For some time now, there have been strident calls for the publishing of all clinical trial data. The pressure has arisen due to revelations that companies may have hidden crucial clinical data that might have shown that the drug being tested was not as efficacious or even as safe as they appeared from quoted trial results (see, for instance, a previous blog here). The campaign group AllTrials has brought together several people and groups (including for example David Tovey, editor The Cochrane Library; Ben Goldacre (book Bad Pharma); Carl Heneghan, Centre for Evidence-Based Medicine, University of Oxford) because, as they put it:
Around half of all clinical trials have not been published; some trials have not even been registered. If action is not taken urgently, information on what was done and what was found in trials could be lost forever, leading to bad treatment decisions, missed opportunities for good medicine, and trials being repeated unnecessarily.
Key publications like the British Medical Journal and research bodies such as the Medical Research Council and the Wellcome Trust agree, the trust encouraging its grant recipients to release their trial data.
The European Medicines Agency (“EMA”) has been looking at this for some time, with the same aim in mind and is trying to develop a workable policy to enable the data to be published. Indeed it is thought that in the next few weeks, major players in the United Kingdom’s medical community will meet to try and take things further in a more practical manner.
Some companies for example GlaxoSmithKline (GSK) have agreed to share data with scientists and yesterday (April 4, 2013), Roche agreed to provide Cochrane Collaboration researchers with access to all 74 Roche-sponsored trials related to Tamiflu® (oseltamivi).
However, not all agree. The Association of the British Pharmaceutical Industry (“ABPI”), while supporting transparency, has concerns about patient confidentiality (a concern shared by all), and has said:
[T]he release of commercially confidential information could undermine investment in the research and development of future medicines. This is ultimately not in the interests of patients, who would not be well served by dis-incentivising research based biopharmaceutical companies and commercial organisations from other life sciences sectors from making the substantial investments and shouldering the risks that are necessary to develop new innovative medicines.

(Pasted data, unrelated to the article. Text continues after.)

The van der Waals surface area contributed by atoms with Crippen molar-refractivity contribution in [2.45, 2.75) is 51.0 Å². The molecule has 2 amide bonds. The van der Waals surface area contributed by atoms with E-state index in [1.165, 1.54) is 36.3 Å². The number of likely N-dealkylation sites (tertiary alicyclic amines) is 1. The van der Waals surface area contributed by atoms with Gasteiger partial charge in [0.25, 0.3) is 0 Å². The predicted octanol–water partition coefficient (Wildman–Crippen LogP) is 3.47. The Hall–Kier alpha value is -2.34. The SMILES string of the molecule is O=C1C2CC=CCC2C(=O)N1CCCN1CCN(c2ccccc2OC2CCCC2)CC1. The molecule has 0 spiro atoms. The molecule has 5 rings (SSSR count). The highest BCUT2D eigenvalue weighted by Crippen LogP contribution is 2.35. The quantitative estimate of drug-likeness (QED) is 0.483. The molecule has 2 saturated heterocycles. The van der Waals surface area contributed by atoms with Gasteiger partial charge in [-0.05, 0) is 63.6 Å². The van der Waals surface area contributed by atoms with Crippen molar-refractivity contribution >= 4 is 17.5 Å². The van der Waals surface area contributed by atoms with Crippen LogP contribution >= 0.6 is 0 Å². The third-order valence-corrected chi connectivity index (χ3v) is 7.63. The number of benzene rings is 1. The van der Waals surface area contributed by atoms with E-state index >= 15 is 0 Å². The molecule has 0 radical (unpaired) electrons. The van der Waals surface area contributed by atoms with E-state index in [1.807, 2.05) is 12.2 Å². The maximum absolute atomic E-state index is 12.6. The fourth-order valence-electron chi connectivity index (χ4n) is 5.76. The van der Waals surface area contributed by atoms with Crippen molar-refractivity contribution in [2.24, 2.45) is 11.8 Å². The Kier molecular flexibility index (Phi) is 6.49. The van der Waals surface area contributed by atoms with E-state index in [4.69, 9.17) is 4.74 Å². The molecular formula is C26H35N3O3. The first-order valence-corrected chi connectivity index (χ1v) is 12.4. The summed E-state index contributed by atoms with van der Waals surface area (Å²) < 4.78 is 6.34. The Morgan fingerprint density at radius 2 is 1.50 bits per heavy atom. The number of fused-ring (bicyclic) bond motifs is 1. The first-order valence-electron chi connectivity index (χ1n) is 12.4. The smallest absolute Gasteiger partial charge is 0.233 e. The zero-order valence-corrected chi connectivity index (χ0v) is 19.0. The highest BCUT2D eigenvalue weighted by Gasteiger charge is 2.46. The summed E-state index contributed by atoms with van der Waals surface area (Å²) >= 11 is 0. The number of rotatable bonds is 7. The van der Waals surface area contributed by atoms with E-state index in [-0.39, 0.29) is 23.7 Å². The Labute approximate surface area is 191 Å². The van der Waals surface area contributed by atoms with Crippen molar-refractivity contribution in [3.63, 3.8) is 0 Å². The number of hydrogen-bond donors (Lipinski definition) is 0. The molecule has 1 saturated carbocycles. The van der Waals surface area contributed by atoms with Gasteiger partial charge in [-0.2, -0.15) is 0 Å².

The campaign by AllTrials responded to the ABPI, arguing:
[T]he development of new treatments, patient confidence and regulatory oversight can only benefit from having full information about the trials that have been done before and what they have found. It is important that industry engages with this issue. We are not campaigning on access to individual patient data; that is a separate issue.
Indeed, two companies have actually taken legal action against the EMA regarding clinical data transparency. Cases T-29/13, T-44/13 (AbbVie v. EMA) and T-73/13 (InterMune v EMA), regarding the disclosure of clinical trial data, which were submitted as part of a marketing authorization application, under access to document legislation (Regulation (EC) No 1049/2001). UCB, a Belgian drug company, sought information under a Freedom of Information request on AbbVie’s Humira® (adalimumab). AbbVie filed legal actions seeking to protect AbbVie’s “fundamental right to the protection of confidential commercial information.” AbbVie’s Transparency Policy on Clinical Research says “AbbVie is committed to transparency regarding the clinical trials we sponsor and recognizes there are important health benefits in making clinical information available to health care providers, patients, and the general public.” Yet, it appears AbbVie is concerned that the EMA could disclose what AbbVie views as its confidential commercial information to would-be competitors that would not contribute to the scientific review or evaluation of their products.
Presumably the “commercially confidential information” cannot be with respect to how the trials are conducted? It is more likely the concerns are linked to the outcomes and the interpretation of these outcomes and the potential for the generation of new intellectual property or of further leads to new discoveries. However, it would seem there could be a way of creating a balance such that the innovator has the chance to take potential advantage of any new discoveries/leads without protecting the data and thus removing third parties’ abilities to offer their valuable insight and input into the efficacy and safety of the new medicine.